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Growth, Decay, Transformation: “Felina” Wraps Up “Breaking Bad”

BB

Confession time: I am a recent Breaking Bad bandwagoner. I mean, it’s barely been a year since I started watching. I popped in season one mid-June of 2012 and barreled through the whole thing just in time for the season five (first half) premiere. When the first couple of seasons aired, I had some interest, but not enough to seek out a download link. I think I even vaguely remember being annoyed that Bryan Cranston and Aaron Paul beat out a few Lost actors at the 2010 Emmys, which seems a little bizarre to me now. I want to go back in time and tell myself, “WATCH IT. You will learn, child.”

So it’s only been a year, but it feels like many more. After the pilot, I knew there was no going back. This show has absolutely consumed me since then. I’ve been nervous for the finale ever since, not due to a lack of faith in Gilligan & Co., but because I wasn’t ready to say goodbye to these characters just yet. While “Felina” was utterly nerve-wracking, a fingernail-destroyer of an episode, it did leave us with some solace. When was the last time we thought that about anything on Breaking Bad? It was the perfect end to a perfect show that never dipped or even approached a downhill slope.

The episode title guaranteed us three things: blood (iron, Fe), meth (lithium, Li), and tears (sodium, Na). A simple, straightforward formula that really could be the overarching theme of the show as a whole, but nothing else was needed. Walt’s death was inevitable, so Gilligan got in, got out, and got it done, but not before tying up every remaining loose end. He even gets continuations of almost every flashforward: leaving Denny’s, retrieving the ricin coupled with a particularly painful flashback to Hank prodding Walt to inject a little more excitement into his life from the pilot. Nothing was extravagant, save for a few masterful cinematography moments – the reveal of Walt behind the pillar in Skyler’s kitchen comes to mind.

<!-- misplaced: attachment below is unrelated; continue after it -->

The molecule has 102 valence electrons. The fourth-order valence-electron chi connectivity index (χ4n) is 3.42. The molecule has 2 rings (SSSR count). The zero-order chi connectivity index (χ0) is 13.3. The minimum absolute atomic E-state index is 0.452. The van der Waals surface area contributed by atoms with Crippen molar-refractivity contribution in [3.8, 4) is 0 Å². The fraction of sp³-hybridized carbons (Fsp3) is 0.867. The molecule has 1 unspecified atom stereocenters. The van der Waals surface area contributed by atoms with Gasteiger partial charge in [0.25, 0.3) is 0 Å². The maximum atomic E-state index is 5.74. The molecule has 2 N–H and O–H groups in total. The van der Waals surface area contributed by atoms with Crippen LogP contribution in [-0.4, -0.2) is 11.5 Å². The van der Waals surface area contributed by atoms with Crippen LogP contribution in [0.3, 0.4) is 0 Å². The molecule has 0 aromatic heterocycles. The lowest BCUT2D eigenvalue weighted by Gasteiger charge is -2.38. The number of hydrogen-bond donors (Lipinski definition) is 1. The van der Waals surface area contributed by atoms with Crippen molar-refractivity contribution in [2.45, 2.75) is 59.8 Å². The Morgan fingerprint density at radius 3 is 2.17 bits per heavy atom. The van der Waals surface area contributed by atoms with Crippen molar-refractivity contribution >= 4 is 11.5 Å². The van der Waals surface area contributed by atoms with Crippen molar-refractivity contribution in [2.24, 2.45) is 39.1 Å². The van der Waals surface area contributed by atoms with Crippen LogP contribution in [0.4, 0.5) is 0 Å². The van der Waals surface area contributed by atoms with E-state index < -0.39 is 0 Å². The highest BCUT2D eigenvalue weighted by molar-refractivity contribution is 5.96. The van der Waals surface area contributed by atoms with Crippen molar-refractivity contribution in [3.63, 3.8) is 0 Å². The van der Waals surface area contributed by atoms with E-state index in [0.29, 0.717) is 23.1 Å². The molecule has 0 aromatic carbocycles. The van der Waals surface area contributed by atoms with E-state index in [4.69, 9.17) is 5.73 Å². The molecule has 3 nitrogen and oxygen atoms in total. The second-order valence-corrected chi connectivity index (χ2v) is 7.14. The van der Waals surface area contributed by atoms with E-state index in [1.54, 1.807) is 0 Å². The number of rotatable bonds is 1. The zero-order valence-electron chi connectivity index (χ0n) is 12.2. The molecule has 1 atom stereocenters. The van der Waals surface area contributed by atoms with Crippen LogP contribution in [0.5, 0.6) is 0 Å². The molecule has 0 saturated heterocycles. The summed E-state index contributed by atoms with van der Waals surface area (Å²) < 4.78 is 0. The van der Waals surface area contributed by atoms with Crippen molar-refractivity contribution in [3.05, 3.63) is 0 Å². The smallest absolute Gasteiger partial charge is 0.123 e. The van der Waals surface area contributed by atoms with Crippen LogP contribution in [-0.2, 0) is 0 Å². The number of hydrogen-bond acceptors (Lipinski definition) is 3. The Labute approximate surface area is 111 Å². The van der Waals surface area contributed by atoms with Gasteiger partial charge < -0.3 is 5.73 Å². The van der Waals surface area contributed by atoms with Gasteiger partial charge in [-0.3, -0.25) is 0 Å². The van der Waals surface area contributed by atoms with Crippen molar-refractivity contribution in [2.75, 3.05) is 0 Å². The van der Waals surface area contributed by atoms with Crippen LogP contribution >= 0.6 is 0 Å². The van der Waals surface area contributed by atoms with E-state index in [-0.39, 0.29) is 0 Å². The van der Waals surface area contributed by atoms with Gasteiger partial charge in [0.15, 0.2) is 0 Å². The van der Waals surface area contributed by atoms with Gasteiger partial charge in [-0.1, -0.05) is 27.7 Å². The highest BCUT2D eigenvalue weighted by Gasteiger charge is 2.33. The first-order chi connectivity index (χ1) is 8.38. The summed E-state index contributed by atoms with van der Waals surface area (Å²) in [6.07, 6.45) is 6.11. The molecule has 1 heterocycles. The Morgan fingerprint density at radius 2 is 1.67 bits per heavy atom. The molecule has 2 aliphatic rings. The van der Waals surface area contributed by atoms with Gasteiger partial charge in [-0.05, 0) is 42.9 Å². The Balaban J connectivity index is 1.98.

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‘Breaking Bad’ Welcomes You to the “Granite State”

BBIt turns out Saul’s vacuum cleaner repair guy is, in fact, a vacuum cleaner repair guy. He picked up Walt at the end of last week’s watershed episode. The person who got out of the van at the beginning of “Granite State,” though, was Saul, who decided he needed to get out of Albuquerque, too. The plan is to send Saul to Nebraska, but he and Walt are going to share a bedroom in the vacuum store until things die down. Saul asks how Walt’s been, and the repair guy directs him to a live feed of Walt’s room. He’s pacing back and forth.

After the opening credits, we get a quick Marie update. She’s in an SUV with men who assure her that they’re going to find Hank and Gomez. She doesn’t seem too confident. They pull up to her home, but something’s wrong. Papers are strewn all over the driveway and the door is bashed in. The inside of the house is completely torn up. This was Jack’s work – he wanted Jesse’s confession video. They skip to the part where Jesse fingers Todd as Drew Sharp’s murderer and Jack is not happy. He’s ready to get rid of Jesse. They just inherited a massive fortune. Why do they need to stay in the meth business? If they’re no longer cooking, Jesse’s life is inconsequential. Todd wants to stick with it, though, so he can stay close to Lydia. They still have a massive supply of methylamine, so they might as well finish it off and make a few more millions. “No matter how much you got, how do you turn your back on more?”

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